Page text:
_cy_
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Originally Posted by Myfuture_yourdebt View Post
FYI to the OP and Powerstroke owners...if you ever have an engine take a dive, take a look at dropping in a 12v Cummins 5.9L. It's actually a fairly common thing to drop a 12v or a 24v Cummins into a Ford trucks, people call it a "Fummins". People even convert gas trucks.

Quite a few people, including myself, believe Ford Super Duty's of any year (particularly late models) about as "bulletproof truck" as a consumer can get for a reasonable price...but the one thing that might be improved upon are the power plants especially the 6.0 although the 7.3, as mentioned here, should last forever. Kits and parts for Ford - Cummins conversions are readily available and when you're done you have a bulletproof truck with the most bulletproof yet simplistic consumer diesel engine around. Buy an Allison 1000 for it and consider yourself sitting pretty!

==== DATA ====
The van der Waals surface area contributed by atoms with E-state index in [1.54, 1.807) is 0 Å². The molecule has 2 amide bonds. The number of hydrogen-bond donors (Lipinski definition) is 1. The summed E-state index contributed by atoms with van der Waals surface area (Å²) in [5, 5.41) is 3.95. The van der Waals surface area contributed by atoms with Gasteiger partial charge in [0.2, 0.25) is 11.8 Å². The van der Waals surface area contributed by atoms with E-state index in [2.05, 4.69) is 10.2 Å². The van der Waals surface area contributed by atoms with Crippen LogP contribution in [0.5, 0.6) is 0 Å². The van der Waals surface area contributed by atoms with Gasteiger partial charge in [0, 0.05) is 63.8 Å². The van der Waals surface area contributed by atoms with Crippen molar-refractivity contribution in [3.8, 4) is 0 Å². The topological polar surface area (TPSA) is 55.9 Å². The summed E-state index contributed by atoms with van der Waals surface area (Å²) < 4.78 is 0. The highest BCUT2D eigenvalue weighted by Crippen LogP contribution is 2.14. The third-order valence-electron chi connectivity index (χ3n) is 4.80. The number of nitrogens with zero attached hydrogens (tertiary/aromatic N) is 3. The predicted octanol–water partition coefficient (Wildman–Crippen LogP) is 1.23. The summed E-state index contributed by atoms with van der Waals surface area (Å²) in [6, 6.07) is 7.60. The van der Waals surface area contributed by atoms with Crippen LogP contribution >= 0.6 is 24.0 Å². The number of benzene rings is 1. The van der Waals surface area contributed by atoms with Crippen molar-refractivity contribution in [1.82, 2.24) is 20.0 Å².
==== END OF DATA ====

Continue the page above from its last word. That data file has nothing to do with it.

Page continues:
http://www.destroked.com/
http://www.fordcummins.com/

No I don't work for these ^ people. I myself have an old Cummins truck who's 12v I plan on dropping in a Super Duty soon enough and thought other people might be interest in the possibilities.
as good 7.3 engines are... Cummins 12v are better.

Cummins to Ford conversions are the reason there's a baseline price for any Cummins 12v motor of about $2,000. so the junkiest 12v truck has a baseline value of the Cummins motor.

main disadvantage of 12v Cummins trucks ... interiors are getting dated and not many pristine low miles examples left.